Brunei the Nation of Brunei, the Abode of Peace, is a country located on the north coast of the island of Borneo in Southeast Asia. Apart from its coastline with the South China Sea, the country is surrounded by the Malaysian state of Sarawak, it is separated into two parts by the Sarawak district of Limbang. Brunei is the only sovereign state on the island of Borneo. Brunei's population was 423,196 in 2016. At the peak of the Bruneian Empire, Sultan Bolkiah is alleged to have had control over most regions of Borneo, including modern-day Sarawak and Sabah, as well as the Sulu Archipelago off the northeast tip of Borneo and the islands off the northwest tip of Borneo; the maritime state was visited by Spain's Magellan Expedition in 1521 and fought against Spain in the 1578 Castilian War. During the 19th century, the Bruneian Empire began to decline; the Sultanate ceded Sarawak to James Brooke and installed him as the White Rajah, it ceded Sabah to the British North Borneo Chartered Company. In 1888, Brunei became a British protectorate and was assigned a British resident as colonial manager in 1906.
After the Japanese occupation during World War II, in 1959 a new constitution was written. In 1962, a small armed rebellion against the monarchy was ended with the help of the British. Brunei gained its independence from the United Kingdom on 1 January 1984. Economic growth during the 1990s and 2000s, with the GDP increasing 56% from 1999 to 2008, transformed Brunei into an industrialised country, it has developed wealth from extensive petroleum and natural gas fields. Brunei has the second-highest Human Development Index among the Southeast Asian nations, after Singapore, is classified as a "developed country". According to the International Monetary Fund, Brunei is ranked fifth in the world by gross domestic product per capita at purchasing power parity; the IMF estimated in 2011 that Brunei was one of two countries with a public debt at 0% of the national GDP. Forbes ranks Brunei as the fifth-richest nation out of 182, based on its petroleum and natural gas fields. According to local historiography, Brunei was founded by Awang Alak Betatar to be Sultan Muhammad Shah, reigning around AD 1400.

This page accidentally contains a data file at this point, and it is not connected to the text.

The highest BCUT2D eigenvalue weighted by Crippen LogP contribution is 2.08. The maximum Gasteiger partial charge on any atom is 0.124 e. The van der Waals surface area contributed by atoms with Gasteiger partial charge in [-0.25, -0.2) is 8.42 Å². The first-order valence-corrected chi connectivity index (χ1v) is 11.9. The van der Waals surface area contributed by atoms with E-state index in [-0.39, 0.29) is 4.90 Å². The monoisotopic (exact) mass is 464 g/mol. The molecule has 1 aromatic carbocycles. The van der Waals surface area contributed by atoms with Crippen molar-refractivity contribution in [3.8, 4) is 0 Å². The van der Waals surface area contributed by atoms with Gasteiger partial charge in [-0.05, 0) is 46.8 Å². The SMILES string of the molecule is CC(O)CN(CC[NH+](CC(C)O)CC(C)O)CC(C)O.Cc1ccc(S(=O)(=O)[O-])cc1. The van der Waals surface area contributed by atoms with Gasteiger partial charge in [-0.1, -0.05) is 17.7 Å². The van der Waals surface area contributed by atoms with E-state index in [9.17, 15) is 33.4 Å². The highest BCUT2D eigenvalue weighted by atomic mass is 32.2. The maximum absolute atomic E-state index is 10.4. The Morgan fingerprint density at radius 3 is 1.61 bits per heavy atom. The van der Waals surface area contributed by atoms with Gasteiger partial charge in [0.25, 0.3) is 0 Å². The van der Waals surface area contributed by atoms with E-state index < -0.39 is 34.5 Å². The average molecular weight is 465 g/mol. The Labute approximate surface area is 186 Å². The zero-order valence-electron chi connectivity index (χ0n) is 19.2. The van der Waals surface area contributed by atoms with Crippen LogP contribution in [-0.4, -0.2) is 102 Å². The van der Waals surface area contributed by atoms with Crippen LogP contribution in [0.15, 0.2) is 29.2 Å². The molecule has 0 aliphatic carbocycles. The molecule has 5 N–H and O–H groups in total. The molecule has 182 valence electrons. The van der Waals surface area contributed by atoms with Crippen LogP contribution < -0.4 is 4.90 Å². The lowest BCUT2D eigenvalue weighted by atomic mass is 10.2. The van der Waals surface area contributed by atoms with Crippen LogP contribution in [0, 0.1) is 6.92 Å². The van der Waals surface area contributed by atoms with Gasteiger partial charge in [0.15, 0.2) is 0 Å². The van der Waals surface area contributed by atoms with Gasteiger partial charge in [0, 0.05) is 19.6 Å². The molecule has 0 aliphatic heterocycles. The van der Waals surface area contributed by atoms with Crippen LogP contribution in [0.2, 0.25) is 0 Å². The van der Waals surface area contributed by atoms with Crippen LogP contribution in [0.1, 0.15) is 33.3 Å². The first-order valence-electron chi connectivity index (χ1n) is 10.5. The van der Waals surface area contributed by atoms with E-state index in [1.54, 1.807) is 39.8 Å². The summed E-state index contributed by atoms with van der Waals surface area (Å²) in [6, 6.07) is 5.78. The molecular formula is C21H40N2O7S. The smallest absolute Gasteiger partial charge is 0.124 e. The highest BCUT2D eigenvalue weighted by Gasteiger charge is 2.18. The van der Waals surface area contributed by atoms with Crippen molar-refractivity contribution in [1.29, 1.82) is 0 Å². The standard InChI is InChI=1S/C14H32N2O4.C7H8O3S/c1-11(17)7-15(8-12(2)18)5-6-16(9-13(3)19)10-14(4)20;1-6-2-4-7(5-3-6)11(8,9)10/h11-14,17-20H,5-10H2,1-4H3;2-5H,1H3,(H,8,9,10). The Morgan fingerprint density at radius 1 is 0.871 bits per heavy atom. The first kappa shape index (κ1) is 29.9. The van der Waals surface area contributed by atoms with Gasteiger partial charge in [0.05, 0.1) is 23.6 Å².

He moved from Garang in the Temburong District to the Brunei River estuary. According to legend, upon landing he exclaimed, Baru nah, he was the first Muslim ruler of Brunei. Before the rise of the Bruneian Empire under the Muslim Bolkiah Dynasty, Brunei is believed to have been under Buddhist rulers, it was renamed "Barunai" in the 14th century influenced by the Sanskrit word "varuṇ", meaning "seafarers". The word "Borneo" is of the same origin. In the country's full name, Negara Brunei Darussalam, darussalam means "abode of peace", while negara means "country" in Malay; the earliest recorded documentation by the West about Brunei is by an Italian known as Ludovico di Varthema, who said the "Bruneian people have fairer skin tone than the peoples he met in Maluku Islands". On his documentation back to 1550; the people are men of goodwill. Their colour is whiter than that of the other sort... in this island justice is well administered... The settlement known as Vijayapura was a colony to the Buddhist Srivijaya empire and was thought to be located in Borneo's Northwest which flourished in the 7th Century.
In the aftermath of the Indian Chola invasion of Srivijaya, Datu Puti lead some dissident datus from Sumatra and Borneo in a rebellion against Rajah Makatunao, a Chola appointed local Rajah. The dissidents and their retinue tried to revive Srivijaya in a new country called Madja-as in the Visayas islands in the Philippines. One of the earliest Chinese records of an independent kingdom in Borneo is the 977 AD letter to Chinese emperor from the ruler of Po-ni, which some scholars believe to refer to Borneo. In 1225, a Chinese official, Chau Ju-Kua, reported that Po-ni had 100 warships to protect its trade, that there was a lot of wealth in the kingdom. In the 14th century, the Javanese manuscript Nagarakretagama, written by Prapanca in 1365, mentioned Barune as the constituent state of Hindu Majapahit, which had to make an annual tribute of 40 katis of camphor. In 1369, Sulu, formerly part of Majapahit, had rebelled and attacked Po-ni, looting it of treasure and gold. A fleet from Majapahit succeeded in driving away the Sulus, but Po-ni was left weaker after the attack.
A Chinese report from 1371 described Po-ni as poor and controlled by Majapahit. During the 15th century, Po-ni had seceded from Majapahit and converted to Islam, thus transforming into the independent Sultanate of Brunei. Brunei became a Hashemite state when she allowed the Arab Emir of Mecca, Sharif Ali, to become her third sultan. Scholars claim that the power of the Sultanate of Brunei was at its peak between the 15th and 17th centuries, with its power extending from northern Borneo to the southern Philippines and in the northern Philippines which Brunei incorporated via territorial acquisition accomplished through royal marriages. However, Islamic Brunei's power was not uncontested in Borneo since it had a Hindu rival called Kutai in the sou
Human rights in Russia